Finding an auto dealer untimely appealed the denial of his motion to correct error regarding a judgment in favor of a buyer, the Indiana Court of Appeals dismissed the appeal.
Ed Blinn Jr. and Mark Dyer entered into an agreement where Dyer would pay Blinn $1,800 toward the purchase of a motorcycle and would perform work for Blinn as additional consideration for purchase of the motorcycle. Dyer did not complete the purchase due to a dispute over the total purchase price. When Blinn refused to refund the $1,800, Dyer sued in small claims court and won a judgment in his favor on Sept. 5, 2013.
On Sept. 23, 2013, Blinn filed the motion to correct error. The trial court denied the motion Feb. 23, 2014.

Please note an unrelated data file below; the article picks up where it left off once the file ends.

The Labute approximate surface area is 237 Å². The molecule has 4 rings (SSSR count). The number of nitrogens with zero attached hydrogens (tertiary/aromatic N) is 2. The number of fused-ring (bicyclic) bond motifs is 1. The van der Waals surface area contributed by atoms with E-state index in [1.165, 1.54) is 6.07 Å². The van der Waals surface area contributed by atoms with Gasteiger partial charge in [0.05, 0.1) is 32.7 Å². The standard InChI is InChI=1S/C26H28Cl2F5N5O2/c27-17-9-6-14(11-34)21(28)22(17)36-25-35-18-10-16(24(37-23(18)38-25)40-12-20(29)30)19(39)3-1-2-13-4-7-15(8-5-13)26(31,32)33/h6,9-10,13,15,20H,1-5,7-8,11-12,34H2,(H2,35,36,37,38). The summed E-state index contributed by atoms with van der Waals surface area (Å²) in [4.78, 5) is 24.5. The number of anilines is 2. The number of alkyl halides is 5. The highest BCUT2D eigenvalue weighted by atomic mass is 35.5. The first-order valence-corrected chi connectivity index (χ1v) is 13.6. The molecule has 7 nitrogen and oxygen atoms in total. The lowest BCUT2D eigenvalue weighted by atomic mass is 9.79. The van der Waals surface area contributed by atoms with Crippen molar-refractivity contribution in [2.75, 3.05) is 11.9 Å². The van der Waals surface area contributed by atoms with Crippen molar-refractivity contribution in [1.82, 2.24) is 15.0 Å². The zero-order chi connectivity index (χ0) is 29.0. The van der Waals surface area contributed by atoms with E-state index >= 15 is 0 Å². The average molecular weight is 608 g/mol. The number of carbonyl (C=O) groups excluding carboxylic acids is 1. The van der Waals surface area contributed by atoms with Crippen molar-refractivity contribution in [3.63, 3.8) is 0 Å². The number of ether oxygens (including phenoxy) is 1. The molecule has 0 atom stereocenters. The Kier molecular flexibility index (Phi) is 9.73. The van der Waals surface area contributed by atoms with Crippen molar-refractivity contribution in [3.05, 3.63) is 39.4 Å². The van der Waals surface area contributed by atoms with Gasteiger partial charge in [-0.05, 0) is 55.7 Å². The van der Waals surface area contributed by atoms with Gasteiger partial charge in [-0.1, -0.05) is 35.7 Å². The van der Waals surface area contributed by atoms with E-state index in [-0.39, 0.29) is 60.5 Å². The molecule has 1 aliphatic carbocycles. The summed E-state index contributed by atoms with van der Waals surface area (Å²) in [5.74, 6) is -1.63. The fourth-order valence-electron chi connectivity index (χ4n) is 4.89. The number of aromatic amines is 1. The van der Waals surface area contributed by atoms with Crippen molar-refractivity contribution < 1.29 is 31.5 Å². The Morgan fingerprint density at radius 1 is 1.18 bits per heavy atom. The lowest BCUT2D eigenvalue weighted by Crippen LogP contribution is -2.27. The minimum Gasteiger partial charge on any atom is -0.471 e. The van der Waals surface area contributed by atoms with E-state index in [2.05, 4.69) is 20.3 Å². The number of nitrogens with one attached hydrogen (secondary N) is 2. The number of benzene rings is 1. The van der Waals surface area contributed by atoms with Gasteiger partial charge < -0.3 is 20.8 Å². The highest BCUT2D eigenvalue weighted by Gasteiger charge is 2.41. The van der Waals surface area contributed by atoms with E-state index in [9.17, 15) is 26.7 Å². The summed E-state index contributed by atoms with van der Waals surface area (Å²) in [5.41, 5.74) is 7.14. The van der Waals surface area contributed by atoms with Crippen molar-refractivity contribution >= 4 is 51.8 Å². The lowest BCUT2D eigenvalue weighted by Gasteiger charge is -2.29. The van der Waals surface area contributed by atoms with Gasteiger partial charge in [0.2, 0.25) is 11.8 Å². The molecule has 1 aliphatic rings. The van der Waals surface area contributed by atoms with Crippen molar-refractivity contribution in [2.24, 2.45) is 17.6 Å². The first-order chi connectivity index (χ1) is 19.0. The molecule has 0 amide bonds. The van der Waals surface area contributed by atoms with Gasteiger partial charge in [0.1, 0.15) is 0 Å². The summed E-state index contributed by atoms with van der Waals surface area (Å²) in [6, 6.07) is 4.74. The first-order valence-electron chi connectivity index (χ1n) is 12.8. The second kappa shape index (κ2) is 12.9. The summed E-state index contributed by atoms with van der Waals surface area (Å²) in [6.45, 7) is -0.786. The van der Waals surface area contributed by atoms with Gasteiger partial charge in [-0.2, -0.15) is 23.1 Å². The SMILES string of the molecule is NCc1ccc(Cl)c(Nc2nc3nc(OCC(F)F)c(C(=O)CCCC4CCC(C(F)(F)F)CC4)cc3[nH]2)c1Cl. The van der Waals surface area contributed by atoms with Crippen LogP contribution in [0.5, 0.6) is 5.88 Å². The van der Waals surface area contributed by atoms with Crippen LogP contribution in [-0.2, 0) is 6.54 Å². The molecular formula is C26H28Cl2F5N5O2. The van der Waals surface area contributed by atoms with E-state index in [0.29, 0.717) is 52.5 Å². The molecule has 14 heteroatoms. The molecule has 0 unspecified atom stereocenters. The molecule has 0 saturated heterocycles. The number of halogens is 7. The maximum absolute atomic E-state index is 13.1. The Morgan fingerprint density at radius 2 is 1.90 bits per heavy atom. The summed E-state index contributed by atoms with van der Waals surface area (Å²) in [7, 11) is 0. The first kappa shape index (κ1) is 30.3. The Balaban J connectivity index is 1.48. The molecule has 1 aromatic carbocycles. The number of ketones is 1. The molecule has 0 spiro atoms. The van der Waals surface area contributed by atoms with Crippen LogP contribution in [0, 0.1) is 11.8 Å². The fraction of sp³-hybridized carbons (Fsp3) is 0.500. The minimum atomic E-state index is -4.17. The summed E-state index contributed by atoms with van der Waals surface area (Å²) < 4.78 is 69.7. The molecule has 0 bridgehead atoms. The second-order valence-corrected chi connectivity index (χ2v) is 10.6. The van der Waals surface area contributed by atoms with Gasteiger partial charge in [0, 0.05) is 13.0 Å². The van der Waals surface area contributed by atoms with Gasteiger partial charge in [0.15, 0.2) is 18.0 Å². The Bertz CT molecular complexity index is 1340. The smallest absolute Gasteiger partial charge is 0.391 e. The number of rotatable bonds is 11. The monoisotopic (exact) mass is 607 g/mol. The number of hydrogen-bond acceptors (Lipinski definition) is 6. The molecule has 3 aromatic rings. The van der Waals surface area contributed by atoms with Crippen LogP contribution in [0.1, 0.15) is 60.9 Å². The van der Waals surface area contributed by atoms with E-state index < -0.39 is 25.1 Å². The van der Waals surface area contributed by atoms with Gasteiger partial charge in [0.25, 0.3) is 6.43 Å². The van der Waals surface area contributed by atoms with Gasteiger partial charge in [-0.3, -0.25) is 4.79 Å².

Judge L. Mark Bailey cited Trial Rule 53.3 that says “In the event a court fails for forty-five (45) days to set a Motion to Correct Error for hearing, or fails to rule on a Motion to Correct Error within thirty (30) days after it was heard or forty-five (45) days after it was filed, if no hearing is required, the pending Motion to Correct Error shall be deemed denied.”
He also referenced the recent Indiana Supreme Court decision, In re Adoption of O.R., 16 N.E.3d 965, 971 (Ind. 2014), in which the high court held that failure to timely file a notice of appeal is not a jurisdictional matter.
But that case did not address directly whether a court may act sua sponte to dismiss an otherwise untimely appeal, Bailey pointed out in Ed Blinn v. Mark Dyer, 27A04-1403-SC-125.
The trial court entered is order denying the motion to correct error Feb. 23, 2014, far beyond the 30-day period after which the motion was deemed denied under Trial Rule 53.3(A). Blinn’s case does not fall under any of the exceptions, so the judge dismissed the appeal.